A two-sided paired Wilcoxon signed-rank test was performed to evaluate whether there was a significant increase in the number of Eimeria genome copies per gram of faeces, in OPG counts and in the percentage of weight loss at each time point during the infection compared to dpi 0. Adjusted P-values were reported.
We predicted Eimeria genome copies per gram of faeces by OPG in a linear model. We compared a model including different intercepts and slopes for each dpi (an interaction effect of dpi with OPG) to the model without dpi.
To test whether OPG and Eimeria genome copies per gram of faeces and interaction between the two can be used to explain weight loss, we used two statistical approaches. With the first approach, we tested whether the maximum quantity of Eimeria DNA per gram of faeces predicts maximum weight loss better than the maximum number of OPG. We fitted a linear model predicting maximum relative weight loss as a response of maximum OPG shed and maximum DNA per gram of faeces, including an interaction effect between the two measures. With the second approach, we used a linear model after transformation in which the within-individual mean and within-dpi mean were subtracted from all observations (time and subject demeaned). This approach allows elimination of within-subject effects (changes associated with each individual that are time-invariant) and within-time effects (changes over time that affect all observations in the same way; time-variant variability) [29,30,31].
We used diagnostic plots of residuals to assess the fit of linear models. To test the significance of the marginal contribution of each parameter to the full model, each parameter was removed from the full model, and the difference between the full and reduced model was assessed using likelihood ratio tests (LRT; R function “lrtest” from package “lmtest” ). The global goodness of fitness was assessed by LRT to compare the full models with intercept-only models. To assess the relative contribution of each predictor to the variance explained by a linear model, we used the R package “relaimpo” version 2.2–3  which is based on the LMG statistic .
All the code and raw data required for the analysis is publicly available at https://github.com/derele/Eimeria_Quant.
Absolute quantification of Eimeria DNA is robust for different DNA extractions on multiple amplification platforms
We first performed a series of experiments to assure the accurate quantification of Eimeria DNA from faecal samples. We constructed standard curves from defined numbers of sporulated oocysts of E. falciformis and E. ferrisi using qPCR amplification of a fragment of the COI gene [16, 36]. Based on the known quantities of oocysts we estimated standard curves predicting the number of Eimeria genome equivalents from cycle thresholds. For the three qPCR cycling systems employed with the same DNA dilutions, we estimated technical variability in the present study to be 3–7% (R2 = 0.93 for the ABI7300 System, R2 = 0.96 for the CFX96™ cycler and R2 = 0.97 for the MasterCycler® RealPlex2 System; Fig. 1a). Significant differences among qPCR platforms were detected; therefore, a model with “qPCR platform” as an explanatory variable was used as a “standard curve” to predict Eimeria genome copies from Ct values (Fig. 1b).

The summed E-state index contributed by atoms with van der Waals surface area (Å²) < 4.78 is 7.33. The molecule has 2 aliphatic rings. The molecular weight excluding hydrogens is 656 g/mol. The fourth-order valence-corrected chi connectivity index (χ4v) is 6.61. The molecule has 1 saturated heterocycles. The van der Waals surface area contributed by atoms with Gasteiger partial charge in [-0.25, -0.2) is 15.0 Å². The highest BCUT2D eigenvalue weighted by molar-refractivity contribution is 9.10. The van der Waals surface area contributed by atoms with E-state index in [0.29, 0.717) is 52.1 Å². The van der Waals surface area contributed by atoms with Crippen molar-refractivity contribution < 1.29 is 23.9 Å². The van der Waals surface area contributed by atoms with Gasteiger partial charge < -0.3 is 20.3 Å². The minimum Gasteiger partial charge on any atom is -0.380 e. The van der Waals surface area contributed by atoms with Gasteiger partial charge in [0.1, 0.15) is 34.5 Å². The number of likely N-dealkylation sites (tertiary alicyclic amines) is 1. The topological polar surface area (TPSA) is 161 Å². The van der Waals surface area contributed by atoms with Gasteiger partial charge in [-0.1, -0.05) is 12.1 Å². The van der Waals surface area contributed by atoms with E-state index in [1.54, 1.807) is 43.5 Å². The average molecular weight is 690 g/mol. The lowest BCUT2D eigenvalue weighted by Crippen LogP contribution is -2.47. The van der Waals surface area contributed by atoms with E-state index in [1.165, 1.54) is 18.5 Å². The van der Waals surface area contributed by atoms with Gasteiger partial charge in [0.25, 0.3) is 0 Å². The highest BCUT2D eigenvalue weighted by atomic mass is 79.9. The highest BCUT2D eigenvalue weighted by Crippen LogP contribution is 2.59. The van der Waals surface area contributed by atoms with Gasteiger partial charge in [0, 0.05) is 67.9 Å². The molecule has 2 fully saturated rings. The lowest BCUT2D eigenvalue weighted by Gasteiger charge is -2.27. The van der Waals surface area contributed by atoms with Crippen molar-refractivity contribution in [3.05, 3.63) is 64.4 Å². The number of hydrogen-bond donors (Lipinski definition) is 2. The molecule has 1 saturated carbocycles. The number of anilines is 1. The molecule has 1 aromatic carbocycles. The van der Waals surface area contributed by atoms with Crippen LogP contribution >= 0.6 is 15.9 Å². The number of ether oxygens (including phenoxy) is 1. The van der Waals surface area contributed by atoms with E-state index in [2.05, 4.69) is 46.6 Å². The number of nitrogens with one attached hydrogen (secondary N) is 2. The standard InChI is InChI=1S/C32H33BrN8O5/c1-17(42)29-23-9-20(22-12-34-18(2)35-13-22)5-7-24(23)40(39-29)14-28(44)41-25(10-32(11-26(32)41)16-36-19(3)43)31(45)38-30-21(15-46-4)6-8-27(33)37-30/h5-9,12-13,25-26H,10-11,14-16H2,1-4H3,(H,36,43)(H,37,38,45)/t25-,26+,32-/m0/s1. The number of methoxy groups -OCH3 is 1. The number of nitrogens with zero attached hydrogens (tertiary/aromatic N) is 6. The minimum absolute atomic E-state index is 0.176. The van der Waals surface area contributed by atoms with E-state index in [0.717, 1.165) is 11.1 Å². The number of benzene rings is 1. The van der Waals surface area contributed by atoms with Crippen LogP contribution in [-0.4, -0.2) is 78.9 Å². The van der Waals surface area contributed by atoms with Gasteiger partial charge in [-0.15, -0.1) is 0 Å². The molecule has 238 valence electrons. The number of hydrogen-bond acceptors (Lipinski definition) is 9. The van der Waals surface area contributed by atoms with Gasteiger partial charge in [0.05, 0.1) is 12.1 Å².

To test the robustness of the approach, we additionally analysed (i) between-sample variation of different oocysts after flotation and sporulation and (ii) the impact of the “matrix” (faeces vs cleaned oocysts) used in the DNA extraction protocols on the efficiency of extraction and amplification. For this analysis we used DNA from previously floated oocysts, with different rates of sporulation and two different Eimeria species (E. falciformis in addition to E. ferrisi), to estimate the variation between different samples. Between-sample variation in Eimeria DNA content was 64.61%, but only 2.74% of this variation could be explained by differences in the proportion of sporulated versus unsporulated oocysts (Additional file 3: Fig. S2a; Additional file 4: Table S2). Amplification efficiency did not differ between E. falciformis and E. ferrisi preparations, meaning that our quantifications worked equally for both species (Additional file 4: Table S2).
To evaluate whether gDNA extraction from faeces impacts the quantification, we tested differences in the ratio of faecal material to oocysts. Extraction of humic substances carried over from the faecal DNA extraction could interfere with amplification. We confirmed that specific amounts of oocysts spiked into Eimeria DNA-free (uninfected) mouse faeces still produce a linear fit of standard curves comparable to that from oocyst flotations (Additional file 3: Fig. S2).
Eimeria DNA can be detected earlier in the course of infection than oocysts